The Auctions are the meat of the game and make for some difficult decision making. Starting with the player to the left of the player who either drew the Ra tile or invoked Ra, each player has a chance to bid for all of the tiles on the Auction track. Bids are made with the Sun tiles, and the bidding goes around the table once, with the player who bid the highest Sun tile winning all of the Auction tiles as well as the Sun tile sitting in the middle of the board (which is then placed faced down for use again in the following Epoch). The Sun tile used to win the Auction is then placed face up on the board in the middle and is available as part of the next Auction. One thing to note is that when a player begins an Auction by Invoking Ra, that player is obligated to bid should everyone else pass. In the other case, should all the players pass, the Auction track is left as is and game continues normally. And should a player use up all his Sun tiles in previous Auctions, he can no longer participate in any Auctions until the next Epoch begins.

Each Epoch is over when the Ra track is full. When an Epoch is complete, scoring is done and all tiles that are tossed after each Epoch are removed from the game. All players can then turn their new set of Sun tiles face up and a new Epoch can commence.

Following the third and final Epoch, there is one more special scoring category that is based on the sum of the Sun tiles each player has at game’s end. The player with the highest sum gets a 5 point bump while the person with the lowest suffers a 5 point penalty. After all scoring is done following the last Epoch, the player with the most points is the winner.

It probably goes without saying that success or failure in Ra depends on one’s ability to do well during the Auctions. But the challenge in the game comes from the various factors that must be taken into account when trying to evaluate what’s up for bid. One must consider the value of the tiles up for auction, both for one’s self and for the other players; the options other players have with their own Sun tiles; and the estimated time remaining for each Epoch. If a player shoots his wad early in the Epoch, he misses out on several Auctions the other players have less competition. But if you wait too long, you might find the Epoch end before you can use all of your Sun tiles (in which case, any remaining Sun tiles are saved for the next Epoch). And with the numerous Disaster tiles, the value of each Auction can vary greatly for each player. For example, bidding for a set of tiles with an Earthquake among them is easy to do when one has no Monuments. The challenge, and the fun, in Ra comes from trying to juggle all of these factors in one’s mind when trying to decide how much an Auction is worth.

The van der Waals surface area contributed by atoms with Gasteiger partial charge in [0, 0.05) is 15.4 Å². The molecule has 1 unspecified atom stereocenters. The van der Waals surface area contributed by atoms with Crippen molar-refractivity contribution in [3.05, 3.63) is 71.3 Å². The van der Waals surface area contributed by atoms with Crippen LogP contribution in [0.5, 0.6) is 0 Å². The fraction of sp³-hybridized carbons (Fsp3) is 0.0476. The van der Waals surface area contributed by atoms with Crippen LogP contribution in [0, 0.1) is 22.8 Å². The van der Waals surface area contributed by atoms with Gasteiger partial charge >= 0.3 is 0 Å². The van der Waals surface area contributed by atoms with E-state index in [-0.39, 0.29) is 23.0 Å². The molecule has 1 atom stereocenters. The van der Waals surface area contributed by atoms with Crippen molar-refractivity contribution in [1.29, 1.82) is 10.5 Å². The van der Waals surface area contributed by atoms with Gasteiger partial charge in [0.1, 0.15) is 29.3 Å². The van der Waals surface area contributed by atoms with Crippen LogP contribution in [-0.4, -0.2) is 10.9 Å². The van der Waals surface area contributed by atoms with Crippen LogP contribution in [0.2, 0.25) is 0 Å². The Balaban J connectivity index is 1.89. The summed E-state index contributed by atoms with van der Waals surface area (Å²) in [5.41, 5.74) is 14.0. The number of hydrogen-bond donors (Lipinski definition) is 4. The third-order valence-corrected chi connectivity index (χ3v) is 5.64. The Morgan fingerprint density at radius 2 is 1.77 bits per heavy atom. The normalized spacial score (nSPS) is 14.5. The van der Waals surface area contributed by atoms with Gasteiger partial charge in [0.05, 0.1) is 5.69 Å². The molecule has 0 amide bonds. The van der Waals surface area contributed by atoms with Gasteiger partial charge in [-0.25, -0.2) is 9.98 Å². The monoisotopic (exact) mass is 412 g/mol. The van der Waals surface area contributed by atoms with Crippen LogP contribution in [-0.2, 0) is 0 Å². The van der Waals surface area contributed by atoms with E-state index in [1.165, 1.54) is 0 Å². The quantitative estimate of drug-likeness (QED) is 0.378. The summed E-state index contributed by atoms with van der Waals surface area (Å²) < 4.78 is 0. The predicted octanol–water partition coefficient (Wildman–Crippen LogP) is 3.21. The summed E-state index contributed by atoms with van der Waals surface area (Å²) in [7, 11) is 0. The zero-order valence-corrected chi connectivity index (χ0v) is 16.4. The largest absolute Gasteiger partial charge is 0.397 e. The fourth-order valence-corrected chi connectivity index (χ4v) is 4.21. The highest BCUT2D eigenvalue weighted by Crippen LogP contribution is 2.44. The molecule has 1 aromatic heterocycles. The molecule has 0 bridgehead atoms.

The one complaint I’ve heard about Ra that I think is valid is that it’s difficult to keep track of tiles won and their worth. This is easily fixed by downloading one of the many players’ mats that are available at the Boardgame Geek. These mats have scoring summaries, important notes, and pictures of all the tiles available so you can easily organize all the tiles you’ve won. I learned to play Ra with these mats and can’t imagine playing without them. I have a set of 5, all laminated and sitting snuggly in my game box.

Ra is just a blast to play and truly is a classic. The gaming community is fortunate that Uberplay picked up the game and re-released it last year, as it was out of print and hard to get a hold of for awhile (I paid inflated prices for a used Dutch version back in 2004). Ra deserves a prominent place in every game collection.


2 Responses to “Board Game Review: Ra”

  1. Anthony said

    Sounds really interesting. Have you ever played the noble game of bridge, Brian? I’ve learnt since moving to Scotland and have been playing regularly for 3 years.

  2. Brian said


    My grandfather plays bridge a lot and tried to get me to learn but I never got around to it. I was, however, able to teach my grandfather how to play euchre.